“He was standing by the edge of a small pool – not more than ten feet from side to side – in a wood. The trees grew close together and were so leafy that he could get no glimpse of the sky. All the light was green that came through the leaves: but there must have been a very strong sun overhead, for this green daylight was bright and warm. It was the quietest wood you could possibly imagine.”
In a rush of warmth and familiarity it came back to me, the same words and sentences I had read as child evoking the most calm and contented feeling. Where was I, who was I, when I last turned these pages? One of my favourite things about books is how they can serve as miniature, paper-filled, time machines, reminding us of things that have changed, as well as things that never will.
Reading the chapter in C. S. Lewis’ ‘The Magician’s Nephew’ where Digory (the eponymous nephew) travels for the first time out of our world into the ‘wood between worlds’ served to take me back to several times I’ve read this book. The idea of a calm, silent wood serving as an in-between place in the spaces between myriad worlds fascinated me. When I’m stressed, I often long, as I’m sure many do, to escape to such a place, lying down on the grass and falling asleep beneath green-leaved trees. Of course, it’s a very English vision of a peaceful getaway, but I’m very English so it appeals!
Since moving to Prague maybe I can understand the idea of a place between places better than before. My normal has changed, multiplied, since moving. Going home feels very normal, as does coming back to my new normal of work and friendships in Prague. I didn’t expect that. I thought going ‘home’ would be a relief, a welcome return, a restful experience. At times it was all of those things, but it was also, surprisingly and reassuringly, normal. I guess I have lived in England for twenty five years of my life; things are bound to have remained relatively unchanged in the course of four months.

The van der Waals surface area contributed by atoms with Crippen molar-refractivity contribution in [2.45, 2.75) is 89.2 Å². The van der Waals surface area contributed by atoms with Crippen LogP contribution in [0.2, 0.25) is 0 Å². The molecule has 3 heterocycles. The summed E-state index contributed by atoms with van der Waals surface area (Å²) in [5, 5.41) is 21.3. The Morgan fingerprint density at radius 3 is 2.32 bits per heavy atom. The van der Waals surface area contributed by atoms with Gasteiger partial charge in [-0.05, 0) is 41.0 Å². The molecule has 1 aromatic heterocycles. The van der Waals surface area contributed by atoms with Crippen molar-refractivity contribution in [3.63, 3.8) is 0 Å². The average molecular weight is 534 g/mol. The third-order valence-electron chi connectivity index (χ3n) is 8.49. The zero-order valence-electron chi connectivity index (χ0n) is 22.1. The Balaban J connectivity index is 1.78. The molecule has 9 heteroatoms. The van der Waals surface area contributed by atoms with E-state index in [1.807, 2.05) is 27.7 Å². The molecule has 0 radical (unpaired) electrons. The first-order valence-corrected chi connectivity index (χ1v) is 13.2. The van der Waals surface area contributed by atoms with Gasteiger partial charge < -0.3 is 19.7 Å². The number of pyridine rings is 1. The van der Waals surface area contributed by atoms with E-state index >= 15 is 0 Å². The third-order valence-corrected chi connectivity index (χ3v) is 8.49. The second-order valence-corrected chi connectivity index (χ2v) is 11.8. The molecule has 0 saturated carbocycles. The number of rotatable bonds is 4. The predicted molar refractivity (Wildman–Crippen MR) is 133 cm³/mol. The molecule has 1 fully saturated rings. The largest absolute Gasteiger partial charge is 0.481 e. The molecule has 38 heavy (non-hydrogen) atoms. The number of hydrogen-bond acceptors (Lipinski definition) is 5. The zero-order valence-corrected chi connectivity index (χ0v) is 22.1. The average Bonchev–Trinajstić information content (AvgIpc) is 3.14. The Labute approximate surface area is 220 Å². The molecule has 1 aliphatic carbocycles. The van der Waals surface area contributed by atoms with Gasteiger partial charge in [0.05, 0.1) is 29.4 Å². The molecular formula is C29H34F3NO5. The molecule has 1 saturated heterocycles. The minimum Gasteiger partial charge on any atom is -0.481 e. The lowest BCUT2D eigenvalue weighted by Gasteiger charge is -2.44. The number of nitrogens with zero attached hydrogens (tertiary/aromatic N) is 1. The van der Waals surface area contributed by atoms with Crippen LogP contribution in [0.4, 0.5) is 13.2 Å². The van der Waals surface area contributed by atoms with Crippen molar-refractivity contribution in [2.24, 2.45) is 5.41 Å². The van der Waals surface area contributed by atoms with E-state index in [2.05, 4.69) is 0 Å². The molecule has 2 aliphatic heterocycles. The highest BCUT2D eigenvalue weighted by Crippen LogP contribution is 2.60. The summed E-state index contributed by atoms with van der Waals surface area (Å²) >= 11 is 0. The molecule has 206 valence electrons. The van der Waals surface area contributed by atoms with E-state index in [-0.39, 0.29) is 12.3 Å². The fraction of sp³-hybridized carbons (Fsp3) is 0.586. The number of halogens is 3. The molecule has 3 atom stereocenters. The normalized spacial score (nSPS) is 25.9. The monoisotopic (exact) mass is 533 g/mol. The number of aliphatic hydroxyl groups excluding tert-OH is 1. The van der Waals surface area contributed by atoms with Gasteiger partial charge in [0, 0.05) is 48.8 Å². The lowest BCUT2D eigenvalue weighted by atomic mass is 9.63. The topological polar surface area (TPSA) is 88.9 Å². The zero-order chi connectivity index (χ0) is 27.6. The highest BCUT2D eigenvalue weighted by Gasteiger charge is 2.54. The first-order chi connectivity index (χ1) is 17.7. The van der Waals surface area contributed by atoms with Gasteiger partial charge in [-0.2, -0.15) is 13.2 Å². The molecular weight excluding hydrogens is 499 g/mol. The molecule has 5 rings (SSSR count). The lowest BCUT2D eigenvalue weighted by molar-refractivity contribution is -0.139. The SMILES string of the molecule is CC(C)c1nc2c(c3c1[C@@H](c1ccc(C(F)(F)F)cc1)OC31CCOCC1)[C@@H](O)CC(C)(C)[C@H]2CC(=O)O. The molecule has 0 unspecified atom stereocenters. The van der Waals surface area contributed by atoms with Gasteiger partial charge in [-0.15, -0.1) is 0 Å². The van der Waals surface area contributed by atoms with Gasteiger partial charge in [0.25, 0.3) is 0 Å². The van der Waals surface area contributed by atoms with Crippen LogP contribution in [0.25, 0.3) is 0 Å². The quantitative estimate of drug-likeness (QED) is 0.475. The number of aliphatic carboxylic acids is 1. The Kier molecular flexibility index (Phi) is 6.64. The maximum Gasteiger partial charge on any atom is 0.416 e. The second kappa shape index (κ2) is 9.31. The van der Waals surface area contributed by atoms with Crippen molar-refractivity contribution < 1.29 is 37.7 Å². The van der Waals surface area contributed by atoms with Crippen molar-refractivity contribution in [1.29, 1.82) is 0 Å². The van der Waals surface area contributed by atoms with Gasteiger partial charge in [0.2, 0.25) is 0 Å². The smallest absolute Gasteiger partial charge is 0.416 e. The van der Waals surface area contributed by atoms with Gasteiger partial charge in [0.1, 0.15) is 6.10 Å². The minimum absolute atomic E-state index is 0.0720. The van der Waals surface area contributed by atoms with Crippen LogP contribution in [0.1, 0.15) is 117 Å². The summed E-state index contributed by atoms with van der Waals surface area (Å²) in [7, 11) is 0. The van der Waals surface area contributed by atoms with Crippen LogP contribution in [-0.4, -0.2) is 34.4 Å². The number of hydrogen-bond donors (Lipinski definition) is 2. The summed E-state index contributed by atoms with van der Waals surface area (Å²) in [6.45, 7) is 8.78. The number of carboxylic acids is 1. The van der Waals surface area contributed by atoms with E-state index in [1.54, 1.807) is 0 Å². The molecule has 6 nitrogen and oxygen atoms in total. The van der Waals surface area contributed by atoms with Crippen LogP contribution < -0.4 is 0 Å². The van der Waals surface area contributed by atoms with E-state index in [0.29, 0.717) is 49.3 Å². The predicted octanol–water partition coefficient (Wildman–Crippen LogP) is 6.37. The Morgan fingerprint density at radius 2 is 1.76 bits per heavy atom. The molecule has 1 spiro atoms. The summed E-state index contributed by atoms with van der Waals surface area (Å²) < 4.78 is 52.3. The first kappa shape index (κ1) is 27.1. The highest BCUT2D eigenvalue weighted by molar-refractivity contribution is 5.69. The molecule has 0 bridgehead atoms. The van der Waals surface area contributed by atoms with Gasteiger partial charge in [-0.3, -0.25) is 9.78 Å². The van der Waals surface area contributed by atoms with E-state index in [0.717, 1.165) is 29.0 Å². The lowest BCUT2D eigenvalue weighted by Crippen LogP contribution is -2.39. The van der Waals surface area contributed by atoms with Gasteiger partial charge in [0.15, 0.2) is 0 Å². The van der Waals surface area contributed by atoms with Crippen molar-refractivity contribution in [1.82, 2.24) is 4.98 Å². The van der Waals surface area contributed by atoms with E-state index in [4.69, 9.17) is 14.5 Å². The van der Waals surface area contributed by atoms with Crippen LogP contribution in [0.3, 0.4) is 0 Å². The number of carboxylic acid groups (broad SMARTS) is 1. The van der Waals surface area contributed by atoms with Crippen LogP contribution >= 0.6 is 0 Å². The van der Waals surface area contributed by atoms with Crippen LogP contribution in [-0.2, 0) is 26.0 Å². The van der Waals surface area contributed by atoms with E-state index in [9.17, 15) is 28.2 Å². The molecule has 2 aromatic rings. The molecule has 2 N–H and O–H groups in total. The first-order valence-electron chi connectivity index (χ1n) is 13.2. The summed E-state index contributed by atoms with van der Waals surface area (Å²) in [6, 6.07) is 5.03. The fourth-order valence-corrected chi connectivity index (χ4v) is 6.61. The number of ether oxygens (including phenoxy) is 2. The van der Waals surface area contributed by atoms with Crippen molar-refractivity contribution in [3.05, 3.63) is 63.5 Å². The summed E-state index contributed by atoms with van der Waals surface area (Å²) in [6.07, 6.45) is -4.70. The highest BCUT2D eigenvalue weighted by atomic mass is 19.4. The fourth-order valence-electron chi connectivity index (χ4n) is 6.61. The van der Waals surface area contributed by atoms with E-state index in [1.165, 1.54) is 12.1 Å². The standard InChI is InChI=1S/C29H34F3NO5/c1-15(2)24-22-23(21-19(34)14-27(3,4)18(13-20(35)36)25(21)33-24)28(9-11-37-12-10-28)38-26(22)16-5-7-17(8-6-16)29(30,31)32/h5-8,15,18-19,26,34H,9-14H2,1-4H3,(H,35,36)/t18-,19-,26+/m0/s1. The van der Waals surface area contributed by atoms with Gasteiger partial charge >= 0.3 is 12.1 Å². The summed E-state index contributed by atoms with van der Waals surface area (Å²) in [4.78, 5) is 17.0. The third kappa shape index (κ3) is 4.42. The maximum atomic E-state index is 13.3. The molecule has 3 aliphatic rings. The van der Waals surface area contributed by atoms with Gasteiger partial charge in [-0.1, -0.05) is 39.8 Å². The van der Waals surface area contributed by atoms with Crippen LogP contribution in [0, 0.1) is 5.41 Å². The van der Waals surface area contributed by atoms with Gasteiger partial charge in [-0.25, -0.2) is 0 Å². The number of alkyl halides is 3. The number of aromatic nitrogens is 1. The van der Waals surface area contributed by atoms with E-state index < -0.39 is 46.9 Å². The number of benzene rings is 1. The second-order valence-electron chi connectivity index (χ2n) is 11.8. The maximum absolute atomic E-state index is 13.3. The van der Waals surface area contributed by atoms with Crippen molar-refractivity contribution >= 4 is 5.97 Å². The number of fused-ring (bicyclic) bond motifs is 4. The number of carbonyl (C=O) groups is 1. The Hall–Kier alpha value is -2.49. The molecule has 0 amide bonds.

Yet it wasn’t normal as it had been before because work, church, house and ‘stuff’ were here in the Czech Republic. It’s amazing how quickly I have started to feel comfortable here. I guess getting the bus to work each day, interacting with the same people, even dealing with the same dodgy customer-service, has made a routine like any other.
Between these two new normals I think I would like a wood. Somewhere to cosy up in and retreat to. The allure of an idealised countryside has a strong pull on me, as it seems to on the English consciousness as a whole. Rolling hills, a moss-covered forest floor, a National Trust tea shop… I think this desire to escape is also a symptom, for me at least, of busy working life and a desire to do lots and fill my time to the brim. If only I could simply slip on a magic ring (as Digory does) and flee the burdens of this busy life.
Yet C. S. Lewis makes this wood more than just a beautiful place, it is somewhere where you quickly lose all ties to the world you have left.
“The strangest thing was that, almost before he had looked about him, Digory had half-forgotten how he had got there. At any rate, he was certainly not thinking about Polly, or Uncle Andrew, or even his Mother. He was not in the least frightened, or excited, or curious. If anyone had asked him ‘Where did you come from?’ he would probably have said, ‘I’ve always been here.’ That was what it felt like – as if one had always been in that place and never been bored even though nothing had ever happened.”
Sometimes I long for this too, or so it seems. To just be free of fear, excitement, curiosity, burden, events even, would be so much easier. Just give me a nice book, cup of tea and wood between worlds. But what would there be to escape, to enjoy, to achieve there. I’m tempted much of the time to just jack it all in and run to my bed, comfy and warm and free from danger. Yet I know that I have been put here for a reason, for God to work his purposes in, for his glory and my good. The place between normals isn’t as good as the normal, the run-of-the-mill, the stressful and busy.
Give me normal, as long as I know the wood is there. It’s in the pages of the book I’m reading, the simple pleasure of sleep, a nice cup of tea, Netflix. It’s in snatched ten minutes and lazy Saturdays. It’s ultimately and completely in heaven, though the metaphor is decidedly flawed when stretched to that extent. May my desire for escape and rest not lead to me fleeing normal, but to my enjoyment of that peaceful wood when I glimpse it.